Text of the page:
1 January 2014

Top 25 releases of 2013

So here they are: my favorite 25 releases of the year.  Last year I made a top 20, this year I couldn't manage to bring it down to less than 25, out of a longlist of at least 50 worthy. This year I haven't strictly stuck to albums but also included some EP's. Take it for what it is. Lists are pointless in a way, but they are quite useful way to bring order to an end of the year summary. As always there are releases of the year that I haven't gotten round to listen to or purchase yet, but that would surely be contenders on this list. No one mentioned, no one forgotten. There will also be a separate list of archive/reissues coming soon. Anyway, enough with the excuses, here's the list:

1. The House in the Woods - Bucolica
Mind blowing side project from Martin Jenkins (aka Pye Corner Audio) focusing on more ambient oriented material. Like a Ghost Box take on Wolfgang Voigts GAS-albums, but instead of of chilling out and coming down after a 90's rave in the Black Forest, Jenkins lies stunned in a meadow after a particularly hectic evening at the Belbury Youth Club. Fantastic album, and to my mind probably Our Head Technician's best work to date.

2. Ceephax - Cro Magnox
An amazing new album from Andy Jenkinson, vast in scope. A more melodic and mellow take on acid than Jenkinsons earlier releases. A bit like Kraftwerk in a kosmische mood, with a TB-303. Still haven't managed to get tired of it after multiple on multiple listens. My go to album of the year.

3. Various - Interpretations on F.C. Judd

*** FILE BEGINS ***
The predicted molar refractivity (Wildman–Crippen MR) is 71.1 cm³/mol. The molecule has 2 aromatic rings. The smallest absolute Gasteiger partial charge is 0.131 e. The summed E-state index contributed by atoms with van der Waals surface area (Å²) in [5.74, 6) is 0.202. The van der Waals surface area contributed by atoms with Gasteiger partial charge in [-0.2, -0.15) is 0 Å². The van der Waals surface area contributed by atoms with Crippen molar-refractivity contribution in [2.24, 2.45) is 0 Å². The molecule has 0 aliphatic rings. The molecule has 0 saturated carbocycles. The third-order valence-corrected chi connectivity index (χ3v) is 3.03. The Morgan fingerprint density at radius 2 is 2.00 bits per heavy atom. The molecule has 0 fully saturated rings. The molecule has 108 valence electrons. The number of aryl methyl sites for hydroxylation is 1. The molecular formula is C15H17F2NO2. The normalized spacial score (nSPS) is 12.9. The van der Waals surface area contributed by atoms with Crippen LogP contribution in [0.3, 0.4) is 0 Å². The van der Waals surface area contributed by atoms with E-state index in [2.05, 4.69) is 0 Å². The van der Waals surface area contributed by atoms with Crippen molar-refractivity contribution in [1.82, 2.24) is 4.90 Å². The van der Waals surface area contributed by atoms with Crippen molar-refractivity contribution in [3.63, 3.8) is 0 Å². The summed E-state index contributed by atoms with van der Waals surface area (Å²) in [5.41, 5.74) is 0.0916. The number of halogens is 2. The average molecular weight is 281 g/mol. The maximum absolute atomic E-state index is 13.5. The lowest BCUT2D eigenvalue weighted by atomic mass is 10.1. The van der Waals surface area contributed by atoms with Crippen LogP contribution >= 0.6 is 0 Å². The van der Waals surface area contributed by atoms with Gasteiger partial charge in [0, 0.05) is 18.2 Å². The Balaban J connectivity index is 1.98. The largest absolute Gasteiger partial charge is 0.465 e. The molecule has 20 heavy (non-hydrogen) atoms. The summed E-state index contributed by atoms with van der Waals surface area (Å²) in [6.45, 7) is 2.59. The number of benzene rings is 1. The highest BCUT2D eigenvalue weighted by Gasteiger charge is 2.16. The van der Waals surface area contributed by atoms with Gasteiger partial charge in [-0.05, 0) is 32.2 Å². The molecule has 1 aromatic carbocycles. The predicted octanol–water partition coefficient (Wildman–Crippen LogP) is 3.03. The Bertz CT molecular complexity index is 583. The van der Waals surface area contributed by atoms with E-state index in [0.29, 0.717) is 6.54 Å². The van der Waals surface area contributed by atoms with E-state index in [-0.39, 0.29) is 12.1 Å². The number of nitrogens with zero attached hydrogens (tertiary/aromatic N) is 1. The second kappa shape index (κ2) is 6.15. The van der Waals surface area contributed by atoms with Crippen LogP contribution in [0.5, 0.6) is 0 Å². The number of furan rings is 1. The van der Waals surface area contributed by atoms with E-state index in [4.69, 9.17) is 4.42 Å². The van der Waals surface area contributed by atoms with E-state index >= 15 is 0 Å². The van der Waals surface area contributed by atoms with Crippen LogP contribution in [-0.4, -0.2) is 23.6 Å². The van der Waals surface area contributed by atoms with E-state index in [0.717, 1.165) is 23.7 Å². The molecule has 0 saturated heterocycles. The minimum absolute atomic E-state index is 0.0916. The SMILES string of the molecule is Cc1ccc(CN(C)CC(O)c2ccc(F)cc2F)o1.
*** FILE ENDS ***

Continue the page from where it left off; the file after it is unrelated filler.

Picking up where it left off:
A compilation/remix album that for once feels like a proper album. The tracks by the different artists flow in an organic way, rarely found on these kind of releases. All tracks have a great respect for the feel of F.C. Judds original without losing their own identity. The list of participating artists is stunning: Perc, Chris Carter, Holly Herndon, Mordant Music, Pye Corner Audio, Karen Gwyer, Leyland Kirby, Ekoplekz et al.

4. Autechre - Exai
New massive album from the legends and one the didn't let down. Two hours of new material with a more straight dance floor edge than in quite a while. After Oversteps look back (kind of) to the Amber ambient era, the references this time feels more Tri Repetae and LP5. An album that managed two live up to expectations, and that's no mean feat considering how high they were.

Read full review of Exai - AUTECHRE on Boomkat.com ©

5. Hacker Farm - UHF
This one was actually released at the end of 2012 but I'm including it here since I didn't get hold of it until the begging of 2013 when Boomkat released it on digital. Listening to this for the first time felt I finally had found an album that sounded the way I've always imagined post industrial should. It's a bit of a cliche, but this is really one of the few albums that really lives up to the legacy of TG and the Cabs.

6. Ricardo Donoso - As Iron Sharpens Iron, One Verse Sharpens Another
This years album from Donoso was actually released as two 12" EP's, containing four tracks each. This feels like a logical development from last years Assimilating The Shadow (my top album of 2012). The changes are as subtle as most of Donoso's solo output. A fantastic album. Nobody does trance influenced kosmische like Donoso.

7. John Foxx and the Belbury Circle - Empty Avenues